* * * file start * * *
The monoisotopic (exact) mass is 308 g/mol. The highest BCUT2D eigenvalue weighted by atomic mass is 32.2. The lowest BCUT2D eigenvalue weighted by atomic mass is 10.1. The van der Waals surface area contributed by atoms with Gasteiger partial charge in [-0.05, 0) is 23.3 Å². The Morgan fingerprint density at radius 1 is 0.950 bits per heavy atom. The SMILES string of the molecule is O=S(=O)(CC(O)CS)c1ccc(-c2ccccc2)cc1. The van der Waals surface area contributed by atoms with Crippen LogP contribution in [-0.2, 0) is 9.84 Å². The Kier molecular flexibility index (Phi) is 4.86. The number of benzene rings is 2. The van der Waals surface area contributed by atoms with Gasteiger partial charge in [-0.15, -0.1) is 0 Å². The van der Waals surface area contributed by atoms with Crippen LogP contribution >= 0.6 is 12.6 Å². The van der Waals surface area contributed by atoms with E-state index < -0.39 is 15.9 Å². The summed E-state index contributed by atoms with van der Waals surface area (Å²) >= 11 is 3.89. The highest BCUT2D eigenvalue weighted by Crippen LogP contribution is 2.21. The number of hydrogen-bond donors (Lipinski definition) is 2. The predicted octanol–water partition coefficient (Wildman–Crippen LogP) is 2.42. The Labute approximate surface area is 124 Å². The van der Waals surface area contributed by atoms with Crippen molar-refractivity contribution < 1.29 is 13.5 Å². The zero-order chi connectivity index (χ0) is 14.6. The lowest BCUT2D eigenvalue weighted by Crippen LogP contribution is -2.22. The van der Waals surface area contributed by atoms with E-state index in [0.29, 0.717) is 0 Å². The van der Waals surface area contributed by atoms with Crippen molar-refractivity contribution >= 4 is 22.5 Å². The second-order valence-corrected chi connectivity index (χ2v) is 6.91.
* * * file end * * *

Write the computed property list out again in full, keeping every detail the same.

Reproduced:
The monoisotopic (exact) mass is 308 g/mol. The highest BCUT2D eigenvalue weighted by atomic mass is 32.2. The lowest BCUT2D eigenvalue weighted by atomic mass is 10.1. The van der Waals surface area contributed by atoms with Gasteiger partial charge in [-0.05, 0) is 23.3 Å². The Morgan fingerprint density at radius 1 is 0.950 bits per heavy atom. The SMILES string of the molecule is O=S(=O)(CC(O)CS)c1ccc(-c2ccccc2)cc1. The van der Waals surface area contributed by atoms with Crippen LogP contribution in [-0.2, 0) is 9.84 Å². The Kier molecular flexibility index (Phi) is 4.86. The number of benzene rings is 2. The van der Waals surface area contributed by atoms with Gasteiger partial charge in [-0.15, -0.1) is 0 Å². The van der Waals surface area contributed by atoms with Crippen LogP contribution >= 0.6 is 12.6 Å². The van der Waals surface area contributed by atoms with E-state index < -0.39 is 15.9 Å². The summed E-state index contributed by atoms with van der Waals surface area (Å²) >= 11 is 3.89. The highest BCUT2D eigenvalue weighted by Crippen LogP contribution is 2.21. The number of hydrogen-bond donors (Lipinski definition) is 2. The predicted octanol–water partition coefficient (Wildman–Crippen LogP) is 2.42. The Labute approximate surface area is 124 Å². The van der Waals surface area contributed by atoms with Crippen molar-refractivity contribution < 1.29 is 13.5 Å². The zero-order chi connectivity index (χ0) is 14.6. The lowest BCUT2D eigenvalue weighted by Crippen LogP contribution is -2.22. The van der Waals surface area contributed by atoms with E-state index in [0.29, 0.717) is 0 Å². The van der Waals surface area contributed by atoms with Crippen molar-refractivity contribution >= 4 is 22.5 Å². The second-order valence-corrected chi connectivity index (χ2v) is 6.91.